population. Further investigation revealed that the fishes’
food supply had also been severely reduced. At first the students
believed that the lack of food was killing the fish, but then
they realized they had to find what was causing the decline in
the food supply. The students suspected acid rain was the cause
of both the reduction in the fish population as well as the food
supply. However, the local business council insisted that it was
just the lack of food that caused the reduction in the fish
population. Most of the townspeople agreed with this conclusion
since it seemed pretty obvious that a lack of food would cause
fish to die.
Known as: Smoke Screen, Wild Goose Chase
A Red Herring is a fallacy in which an
irrelevant topic is presented in order to divert attention from
the original issue. The basic idea is to “win” an
argument by leading attention away from the argument and to
another topic. This sort of “reasoning” has the
1. Topic A is under discussion.
2. Topic B is introduced
under the guise of being relevant to topic A (when topic B is
actually not relevant to topic A).
3. Topic A is abandoned.
This sort of “reasoning” is fallacious because
merely changing the topic of discussion hardly counts as an
argument against a claim.
“Argument” against a bond measure:
“We admit that this measure is popular. But we also urge
you to note that there are so many bond issues on this ballot
that the whole thing is getting ridiculous.”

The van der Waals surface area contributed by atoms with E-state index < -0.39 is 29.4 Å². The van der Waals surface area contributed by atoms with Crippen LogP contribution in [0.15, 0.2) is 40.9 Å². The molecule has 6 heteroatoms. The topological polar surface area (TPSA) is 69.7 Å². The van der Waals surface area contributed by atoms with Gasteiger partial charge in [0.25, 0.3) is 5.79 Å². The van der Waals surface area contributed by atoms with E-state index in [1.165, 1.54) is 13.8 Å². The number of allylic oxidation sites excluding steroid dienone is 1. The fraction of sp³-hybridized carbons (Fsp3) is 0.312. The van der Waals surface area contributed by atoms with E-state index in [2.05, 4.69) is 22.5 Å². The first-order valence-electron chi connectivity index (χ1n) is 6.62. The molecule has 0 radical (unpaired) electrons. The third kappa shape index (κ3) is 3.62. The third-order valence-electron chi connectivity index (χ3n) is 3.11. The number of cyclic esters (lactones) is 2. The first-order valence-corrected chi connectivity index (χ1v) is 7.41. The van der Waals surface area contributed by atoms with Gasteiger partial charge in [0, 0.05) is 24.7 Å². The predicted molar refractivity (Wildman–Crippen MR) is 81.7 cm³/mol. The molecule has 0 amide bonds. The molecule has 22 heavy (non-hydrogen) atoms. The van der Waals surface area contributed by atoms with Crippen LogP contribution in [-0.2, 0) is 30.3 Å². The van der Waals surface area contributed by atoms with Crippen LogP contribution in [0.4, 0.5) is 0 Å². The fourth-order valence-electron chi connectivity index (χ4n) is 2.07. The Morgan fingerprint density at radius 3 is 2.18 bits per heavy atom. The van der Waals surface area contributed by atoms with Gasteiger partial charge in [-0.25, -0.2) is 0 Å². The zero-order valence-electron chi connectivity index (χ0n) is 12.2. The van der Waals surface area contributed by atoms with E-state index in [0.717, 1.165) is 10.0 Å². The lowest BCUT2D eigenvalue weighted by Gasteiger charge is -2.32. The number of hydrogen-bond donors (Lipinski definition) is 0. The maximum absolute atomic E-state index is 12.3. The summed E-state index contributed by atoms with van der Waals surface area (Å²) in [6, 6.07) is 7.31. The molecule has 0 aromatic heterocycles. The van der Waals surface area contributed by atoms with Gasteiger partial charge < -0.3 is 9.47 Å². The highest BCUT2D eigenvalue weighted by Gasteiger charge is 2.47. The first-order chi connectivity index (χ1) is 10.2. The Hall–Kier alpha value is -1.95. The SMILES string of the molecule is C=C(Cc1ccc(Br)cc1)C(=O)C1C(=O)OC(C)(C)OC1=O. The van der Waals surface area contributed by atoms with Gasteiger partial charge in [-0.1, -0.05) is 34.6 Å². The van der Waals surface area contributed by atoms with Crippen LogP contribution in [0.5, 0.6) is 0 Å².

“Argument” for a tax cut:
“You know, I’ve begun to think that there is some
merit in the Republicans’ tax cut plan. I suggest that you
come up with something like it, because If we Democrats are going
to survive as a party, we have got to show that we are as
tough-minded as the Republicans, since that is what the public
“Argument” for making grad school
“I think there is great merit in
making the requirements stricter for the graduate students. I
recommend that you support it, too. After all, we are in a budget
crisis and we do not want our salaries affected.”
Known as: The Subjectivist Fallacy
Relativist Fallacy is committed when a person rejects a claim by
asserting that the claim might be true for others but is not for
him/her. This sort of “reasoning” has the following
1. Claim X is presented.
2. Person A asserts that X may be
true for others but is not true for him/her.
3. Therefore A is
justified in rejecting X.
In this context, relativism is the view that truth is relative
to Z (a person, time, culture, place, etc.). This is not the view
that claims will be true at different times or of different
people, but the view that a claim could be true for one person
and false for another at the same time.
In many cases, when
people say “that X is true for me” what they really
mean is “I believe X” or “X is true about me.”
It is important to be quite clear about the distinction between
being true about a person and being true for a person. A claim is
true about a person if the claim is a statement that describes
the person correctly. For example, “Bill has blue eyes”
is true of Bill if Bill has blue eyes. To make a claim such as “
X is true for Bill” is to say that the claim is true for
Bill and that it need not be true for others. For example:
“1+1=23 is true for Bill” would mean that, for Bill,
1+1 actually does equal 23, not that he merely believes that
1+1=23 (that would be “It is true of Bill that he believes
1+1=23”). Another example would be “The claim that
the earth is flat is true for Bill” would mean that the
earth really is flat for Bill (in other words, Bill would be in a
different world than the rest of the human race). Since these
situations (1+1 being 23 and the earth being flat for Bill ) are
extremely strange, it certainly seems that truth is not relative
to individuals (although beliefs are).
As long as truth is
objective (that is, not relative to individuals), then the
Relativist Fallacy is a fallacy. If there are cases in which